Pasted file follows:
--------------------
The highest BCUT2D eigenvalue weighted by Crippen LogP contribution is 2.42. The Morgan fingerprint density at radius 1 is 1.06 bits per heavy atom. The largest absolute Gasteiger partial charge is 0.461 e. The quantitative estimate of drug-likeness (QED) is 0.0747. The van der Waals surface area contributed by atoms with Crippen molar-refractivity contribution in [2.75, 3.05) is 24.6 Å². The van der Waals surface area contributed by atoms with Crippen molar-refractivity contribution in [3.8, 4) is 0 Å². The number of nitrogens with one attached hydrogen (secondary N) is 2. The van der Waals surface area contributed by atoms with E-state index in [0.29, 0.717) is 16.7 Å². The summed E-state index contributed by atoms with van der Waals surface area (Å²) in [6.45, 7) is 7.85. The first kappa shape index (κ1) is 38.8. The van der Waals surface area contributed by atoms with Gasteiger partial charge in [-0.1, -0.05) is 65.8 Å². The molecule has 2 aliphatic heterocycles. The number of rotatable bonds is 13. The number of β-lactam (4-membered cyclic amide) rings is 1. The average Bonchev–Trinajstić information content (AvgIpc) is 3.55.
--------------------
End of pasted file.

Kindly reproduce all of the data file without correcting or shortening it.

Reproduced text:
The highest BCUT2D eigenvalue weighted by Crippen LogP contribution is 2.42. The Morgan fingerprint density at radius 1 is 1.06 bits per heavy atom. The largest absolute Gasteiger partial charge is 0.461 e. The quantitative estimate of drug-likeness (QED) is 0.0747. The van der Waals surface area contributed by atoms with Crippen molar-refractivity contribution in [2.75, 3.05) is 24.6 Å². The van der Waals surface area contributed by atoms with Crippen molar-refractivity contribution in [3.8, 4) is 0 Å². The number of nitrogens with one attached hydrogen (secondary N) is 2. The van der Waals surface area contributed by atoms with E-state index in [0.29, 0.717) is 16.7 Å². The summed E-state index contributed by atoms with van der Waals surface area (Å²) in [6.45, 7) is 7.85. The first kappa shape index (κ1) is 38.8. The van der Waals surface area contributed by atoms with Gasteiger partial charge in [-0.1, -0.05) is 65.8 Å². The molecule has 2 aliphatic heterocycles. The number of rotatable bonds is 13. The number of β-lactam (4-membered cyclic amide) rings is 1. The average Bonchev–Trinajstić information content (AvgIpc) is 3.55.